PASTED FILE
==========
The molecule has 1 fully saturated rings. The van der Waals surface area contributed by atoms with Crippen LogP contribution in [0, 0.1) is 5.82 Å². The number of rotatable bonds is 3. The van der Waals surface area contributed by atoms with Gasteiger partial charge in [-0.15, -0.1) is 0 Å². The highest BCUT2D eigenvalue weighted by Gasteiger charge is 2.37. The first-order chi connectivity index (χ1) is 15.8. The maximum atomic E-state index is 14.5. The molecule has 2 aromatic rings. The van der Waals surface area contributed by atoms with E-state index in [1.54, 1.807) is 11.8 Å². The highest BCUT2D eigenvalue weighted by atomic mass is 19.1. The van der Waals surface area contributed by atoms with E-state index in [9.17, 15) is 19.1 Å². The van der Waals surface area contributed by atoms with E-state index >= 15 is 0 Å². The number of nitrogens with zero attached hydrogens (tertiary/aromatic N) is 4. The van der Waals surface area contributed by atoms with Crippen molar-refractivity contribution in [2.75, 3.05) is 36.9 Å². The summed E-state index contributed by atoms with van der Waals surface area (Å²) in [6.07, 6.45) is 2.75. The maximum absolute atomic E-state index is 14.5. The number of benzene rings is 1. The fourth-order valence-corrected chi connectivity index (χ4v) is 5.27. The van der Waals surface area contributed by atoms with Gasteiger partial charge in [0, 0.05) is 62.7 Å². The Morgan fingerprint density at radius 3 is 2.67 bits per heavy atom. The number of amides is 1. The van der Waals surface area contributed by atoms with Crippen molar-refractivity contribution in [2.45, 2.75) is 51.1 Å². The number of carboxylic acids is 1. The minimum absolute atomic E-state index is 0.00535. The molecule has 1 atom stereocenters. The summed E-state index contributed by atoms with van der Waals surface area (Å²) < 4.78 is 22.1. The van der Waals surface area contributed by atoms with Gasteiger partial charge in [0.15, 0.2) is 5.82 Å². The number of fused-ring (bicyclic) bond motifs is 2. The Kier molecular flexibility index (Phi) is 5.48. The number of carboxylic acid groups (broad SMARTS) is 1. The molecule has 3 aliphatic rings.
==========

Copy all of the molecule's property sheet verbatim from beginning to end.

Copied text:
The molecule has 1 fully saturated rings. The van der Waals surface area contributed by atoms with Crippen LogP contribution in [0, 0.1) is 5.82 Å². The number of rotatable bonds is 3. The van der Waals surface area contributed by atoms with Gasteiger partial charge in [-0.15, -0.1) is 0 Å². The highest BCUT2D eigenvalue weighted by Gasteiger charge is 2.37. The first-order chi connectivity index (χ1) is 15.8. The maximum atomic E-state index is 14.5. The molecule has 2 aromatic rings. The van der Waals surface area contributed by atoms with E-state index in [1.54, 1.807) is 11.8 Å². The highest BCUT2D eigenvalue weighted by atomic mass is 19.1. The van der Waals surface area contributed by atoms with E-state index in [9.17, 15) is 19.1 Å². The van der Waals surface area contributed by atoms with E-state index >= 15 is 0 Å². The number of nitrogens with zero attached hydrogens (tertiary/aromatic N) is 4. The van der Waals surface area contributed by atoms with Crippen molar-refractivity contribution in [2.75, 3.05) is 36.9 Å². The summed E-state index contributed by atoms with van der Waals surface area (Å²) in [6.07, 6.45) is 2.75. The maximum absolute atomic E-state index is 14.5. The number of benzene rings is 1. The fourth-order valence-corrected chi connectivity index (χ4v) is 5.27. The van der Waals surface area contributed by atoms with Gasteiger partial charge in [0, 0.05) is 62.7 Å². The Morgan fingerprint density at radius 3 is 2.67 bits per heavy atom. The number of amides is 1. The van der Waals surface area contributed by atoms with Crippen molar-refractivity contribution in [2.45, 2.75) is 51.1 Å². The number of carboxylic acids is 1. The minimum absolute atomic E-state index is 0.00535. The molecule has 1 atom stereocenters. The summed E-state index contributed by atoms with van der Waals surface area (Å²) < 4.78 is 22.1. The van der Waals surface area contributed by atoms with Gasteiger partial charge in [0.15, 0.2) is 5.82 Å². The number of fused-ring (bicyclic) bond motifs is 2. The Kier molecular flexibility index (Phi) is 5.48. The number of carboxylic acid groups (broad SMARTS) is 1. The molecule has 3 aliphatic rings.